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Web Site Organization Recommendations

There's more to creating a website than just posting files and creating links. You will also be responsible for designing and organizing your website. Design can vary from the most simple designs to the most complex and every web site designer has their own preferences for organization.

The most important thing you can do is to keep a complete backup of your website on your own computer. If something happens to the server, you won't lose any of your files. It is recommended to use the files on your computer to make your edits, then upload those files to the server as you make changes.

The following recommendations were taken from Elizabeth Castro's book titled "HTML 4 For the World Wide Web."

Site Design

  1. Think about the purpose of your page. What are you wanting to share with your readers?
  2. Think about who your readers will be. What is the best way to communicate with them?
  3. How many pages or sections will your site need to have? What sections do you think your readers will want to see first?
  4. If you're artistic and want to design your own site, you can sketch it out on paper. If you're not a designer, you can do a Google search for "Free HTML Templates" and select a design. If you use a template, remember that most templates require you to keep the design and copyright credits for the original template designer at the bottom of the page.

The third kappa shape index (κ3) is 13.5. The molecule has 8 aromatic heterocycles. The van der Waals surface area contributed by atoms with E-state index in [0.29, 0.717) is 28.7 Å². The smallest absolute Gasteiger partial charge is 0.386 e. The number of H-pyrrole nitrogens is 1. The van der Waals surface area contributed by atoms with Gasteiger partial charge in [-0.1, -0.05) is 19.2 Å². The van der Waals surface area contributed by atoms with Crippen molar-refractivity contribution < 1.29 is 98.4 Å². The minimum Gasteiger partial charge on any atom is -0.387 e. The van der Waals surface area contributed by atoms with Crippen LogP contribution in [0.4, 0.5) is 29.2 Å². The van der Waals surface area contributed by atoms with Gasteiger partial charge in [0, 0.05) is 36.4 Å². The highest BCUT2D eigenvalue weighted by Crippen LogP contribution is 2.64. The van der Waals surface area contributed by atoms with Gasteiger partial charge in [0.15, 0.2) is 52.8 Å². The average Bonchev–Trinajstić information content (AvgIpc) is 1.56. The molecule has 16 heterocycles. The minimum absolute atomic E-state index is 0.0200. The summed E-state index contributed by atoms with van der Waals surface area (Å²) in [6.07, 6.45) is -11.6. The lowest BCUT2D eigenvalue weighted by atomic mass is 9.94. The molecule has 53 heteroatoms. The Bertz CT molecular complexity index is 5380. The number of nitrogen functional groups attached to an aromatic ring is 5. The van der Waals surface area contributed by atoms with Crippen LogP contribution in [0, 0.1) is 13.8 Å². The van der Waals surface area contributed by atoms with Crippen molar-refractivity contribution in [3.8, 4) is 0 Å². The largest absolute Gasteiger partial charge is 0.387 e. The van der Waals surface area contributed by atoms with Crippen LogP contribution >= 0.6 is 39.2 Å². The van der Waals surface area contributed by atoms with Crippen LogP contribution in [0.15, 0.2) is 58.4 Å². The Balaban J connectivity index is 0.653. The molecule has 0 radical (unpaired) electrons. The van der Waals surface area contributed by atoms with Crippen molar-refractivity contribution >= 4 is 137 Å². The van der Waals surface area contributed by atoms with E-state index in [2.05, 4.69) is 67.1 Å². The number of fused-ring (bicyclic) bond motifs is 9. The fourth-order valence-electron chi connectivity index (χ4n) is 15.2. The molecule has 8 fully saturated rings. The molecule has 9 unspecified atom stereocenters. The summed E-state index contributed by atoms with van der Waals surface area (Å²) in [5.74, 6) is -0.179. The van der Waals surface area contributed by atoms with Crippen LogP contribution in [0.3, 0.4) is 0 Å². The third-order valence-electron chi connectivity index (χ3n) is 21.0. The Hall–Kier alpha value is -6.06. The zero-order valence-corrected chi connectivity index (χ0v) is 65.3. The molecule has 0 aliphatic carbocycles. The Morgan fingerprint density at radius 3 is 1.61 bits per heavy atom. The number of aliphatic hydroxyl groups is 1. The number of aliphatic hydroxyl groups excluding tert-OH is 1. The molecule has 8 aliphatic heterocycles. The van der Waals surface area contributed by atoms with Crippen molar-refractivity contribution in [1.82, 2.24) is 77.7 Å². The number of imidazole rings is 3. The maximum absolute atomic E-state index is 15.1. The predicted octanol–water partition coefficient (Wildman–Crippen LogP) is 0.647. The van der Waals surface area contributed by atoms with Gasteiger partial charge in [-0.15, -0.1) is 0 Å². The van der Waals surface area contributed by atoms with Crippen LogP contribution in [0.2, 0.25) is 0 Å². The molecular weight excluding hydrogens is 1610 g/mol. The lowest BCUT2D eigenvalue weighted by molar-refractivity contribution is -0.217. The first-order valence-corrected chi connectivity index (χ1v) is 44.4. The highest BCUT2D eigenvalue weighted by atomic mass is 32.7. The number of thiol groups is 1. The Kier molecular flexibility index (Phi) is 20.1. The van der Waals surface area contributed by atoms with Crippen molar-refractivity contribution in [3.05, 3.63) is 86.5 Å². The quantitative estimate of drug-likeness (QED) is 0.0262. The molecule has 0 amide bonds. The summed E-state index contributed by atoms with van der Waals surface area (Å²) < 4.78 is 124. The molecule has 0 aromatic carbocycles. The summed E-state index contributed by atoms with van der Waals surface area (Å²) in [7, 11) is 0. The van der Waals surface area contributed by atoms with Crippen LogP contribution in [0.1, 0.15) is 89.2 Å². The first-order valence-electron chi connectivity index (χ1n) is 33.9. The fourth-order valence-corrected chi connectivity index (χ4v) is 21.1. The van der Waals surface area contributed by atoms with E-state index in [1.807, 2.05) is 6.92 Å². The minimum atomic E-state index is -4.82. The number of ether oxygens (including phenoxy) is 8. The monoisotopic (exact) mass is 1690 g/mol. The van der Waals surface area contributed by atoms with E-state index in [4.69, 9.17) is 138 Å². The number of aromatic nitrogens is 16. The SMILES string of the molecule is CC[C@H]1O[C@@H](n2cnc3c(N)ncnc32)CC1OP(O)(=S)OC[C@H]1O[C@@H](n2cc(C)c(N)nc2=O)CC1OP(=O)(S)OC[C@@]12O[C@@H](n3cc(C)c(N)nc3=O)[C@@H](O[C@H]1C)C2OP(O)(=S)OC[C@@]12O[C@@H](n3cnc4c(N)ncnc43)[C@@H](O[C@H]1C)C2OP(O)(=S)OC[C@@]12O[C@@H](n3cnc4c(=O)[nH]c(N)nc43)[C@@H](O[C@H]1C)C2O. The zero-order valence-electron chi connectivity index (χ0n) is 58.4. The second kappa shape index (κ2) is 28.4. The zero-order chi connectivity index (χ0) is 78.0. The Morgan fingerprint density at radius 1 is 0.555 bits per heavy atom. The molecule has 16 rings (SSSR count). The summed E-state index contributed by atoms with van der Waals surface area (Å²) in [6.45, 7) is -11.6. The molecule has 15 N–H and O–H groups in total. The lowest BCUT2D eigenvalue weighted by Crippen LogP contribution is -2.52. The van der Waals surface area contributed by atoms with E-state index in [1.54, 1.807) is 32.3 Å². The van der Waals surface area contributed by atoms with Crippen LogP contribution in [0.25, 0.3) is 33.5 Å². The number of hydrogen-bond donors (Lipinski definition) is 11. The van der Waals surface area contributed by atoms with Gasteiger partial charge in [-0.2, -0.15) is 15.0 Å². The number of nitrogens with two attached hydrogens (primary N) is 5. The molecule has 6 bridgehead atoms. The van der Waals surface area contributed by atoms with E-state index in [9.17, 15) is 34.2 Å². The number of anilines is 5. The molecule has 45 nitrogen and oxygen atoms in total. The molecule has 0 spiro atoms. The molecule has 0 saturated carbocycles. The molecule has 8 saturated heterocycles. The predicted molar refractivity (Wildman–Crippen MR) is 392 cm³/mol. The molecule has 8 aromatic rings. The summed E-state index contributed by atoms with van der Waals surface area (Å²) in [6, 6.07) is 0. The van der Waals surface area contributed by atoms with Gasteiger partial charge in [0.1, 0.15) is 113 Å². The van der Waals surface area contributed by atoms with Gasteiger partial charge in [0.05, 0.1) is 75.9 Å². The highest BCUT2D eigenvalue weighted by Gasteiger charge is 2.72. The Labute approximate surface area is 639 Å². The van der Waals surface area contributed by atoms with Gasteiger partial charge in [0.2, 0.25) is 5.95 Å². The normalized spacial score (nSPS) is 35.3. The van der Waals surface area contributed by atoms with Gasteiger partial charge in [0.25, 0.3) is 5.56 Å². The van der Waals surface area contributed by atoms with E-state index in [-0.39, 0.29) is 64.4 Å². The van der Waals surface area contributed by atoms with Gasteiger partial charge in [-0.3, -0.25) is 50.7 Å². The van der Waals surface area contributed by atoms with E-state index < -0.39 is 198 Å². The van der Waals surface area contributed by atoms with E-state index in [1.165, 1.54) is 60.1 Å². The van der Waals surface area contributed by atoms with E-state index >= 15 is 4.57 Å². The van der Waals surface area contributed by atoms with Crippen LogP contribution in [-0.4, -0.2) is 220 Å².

5. Figure out a naming system for your files. Remember, these sites are intended to be shared for many years to come so make sure you name your files in such a way that the next CC will be able to tell what is what.

Site Organization

  1. Your webserver will have a central directory, it's recommended to keep your website in a subdirectory (folder) titled with your county name. Ex. (if you use the shared server for Indiana, the subdirectory will be created for you.)
  2. Create your subdirectories. Each section of your website should have it's own subdirectory. For example, if you have a link for Vital Records, you should have a subdirectory (folder) titled "Vital Records." If the Vital Records section has birth, death and marriage records, you will probably want to have a subdirectory (folder) for each of those record types.
  3. Many websites have a separate directory for images, this keeps your image files separated from your HTML files.
  4. Some browsers have a hard time reading spaces, so if you have a multiple word directory you can separate the words with underscores. Example: tech_help.html rather than tech help.html


Castro, Elizabeth (1998). HTML 4 for the world wide web. Berkeley, CA: Peachpit Press.

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